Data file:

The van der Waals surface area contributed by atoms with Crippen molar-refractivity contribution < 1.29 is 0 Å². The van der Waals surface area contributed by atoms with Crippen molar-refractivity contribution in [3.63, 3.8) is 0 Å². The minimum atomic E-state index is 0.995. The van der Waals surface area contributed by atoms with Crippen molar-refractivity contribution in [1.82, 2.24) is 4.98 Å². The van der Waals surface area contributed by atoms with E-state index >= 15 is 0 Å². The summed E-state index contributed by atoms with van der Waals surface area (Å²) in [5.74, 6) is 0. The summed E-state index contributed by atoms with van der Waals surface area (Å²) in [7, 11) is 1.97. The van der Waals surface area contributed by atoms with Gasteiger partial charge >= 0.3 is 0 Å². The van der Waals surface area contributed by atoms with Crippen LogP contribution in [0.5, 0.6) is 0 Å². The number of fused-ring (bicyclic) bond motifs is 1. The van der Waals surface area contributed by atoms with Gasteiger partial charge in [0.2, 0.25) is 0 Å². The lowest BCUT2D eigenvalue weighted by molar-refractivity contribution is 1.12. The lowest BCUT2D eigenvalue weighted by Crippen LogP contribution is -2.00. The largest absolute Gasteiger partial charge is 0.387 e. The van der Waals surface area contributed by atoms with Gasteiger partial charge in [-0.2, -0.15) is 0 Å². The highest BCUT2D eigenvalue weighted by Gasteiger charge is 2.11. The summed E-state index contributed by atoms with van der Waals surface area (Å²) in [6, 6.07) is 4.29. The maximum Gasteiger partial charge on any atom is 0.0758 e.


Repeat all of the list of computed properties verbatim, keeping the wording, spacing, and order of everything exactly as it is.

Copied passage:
The van der Waals surface area contributed by atoms with Crippen molar-refractivity contribution < 1.29 is 0 Å². The van der Waals surface area contributed by atoms with Crippen molar-refractivity contribution in [3.63, 3.8) is 0 Å². The minimum atomic E-state index is 0.995. The van der Waals surface area contributed by atoms with Crippen molar-refractivity contribution in [1.82, 2.24) is 4.98 Å². The van der Waals surface area contributed by atoms with E-state index >= 15 is 0 Å². The summed E-state index contributed by atoms with van der Waals surface area (Å²) in [5.74, 6) is 0. The summed E-state index contributed by atoms with van der Waals surface area (Å²) in [7, 11) is 1.97. The van der Waals surface area contributed by atoms with Gasteiger partial charge >= 0.3 is 0 Å². The van der Waals surface area contributed by atoms with Crippen LogP contribution in [0.5, 0.6) is 0 Å². The number of fused-ring (bicyclic) bond motifs is 1. The van der Waals surface area contributed by atoms with Gasteiger partial charge in [0.2, 0.25) is 0 Å². The lowest BCUT2D eigenvalue weighted by molar-refractivity contribution is 1.12. The lowest BCUT2D eigenvalue weighted by Crippen LogP contribution is -2.00. The largest absolute Gasteiger partial charge is 0.387 e. The van der Waals surface area contributed by atoms with Gasteiger partial charge in [-0.2, -0.15) is 0 Å². The highest BCUT2D eigenvalue weighted by Gasteiger charge is 2.11. The summed E-state index contributed by atoms with van der Waals surface area (Å²) in [6, 6.07) is 4.29. The maximum Gasteiger partial charge on any atom is 0.0758 e.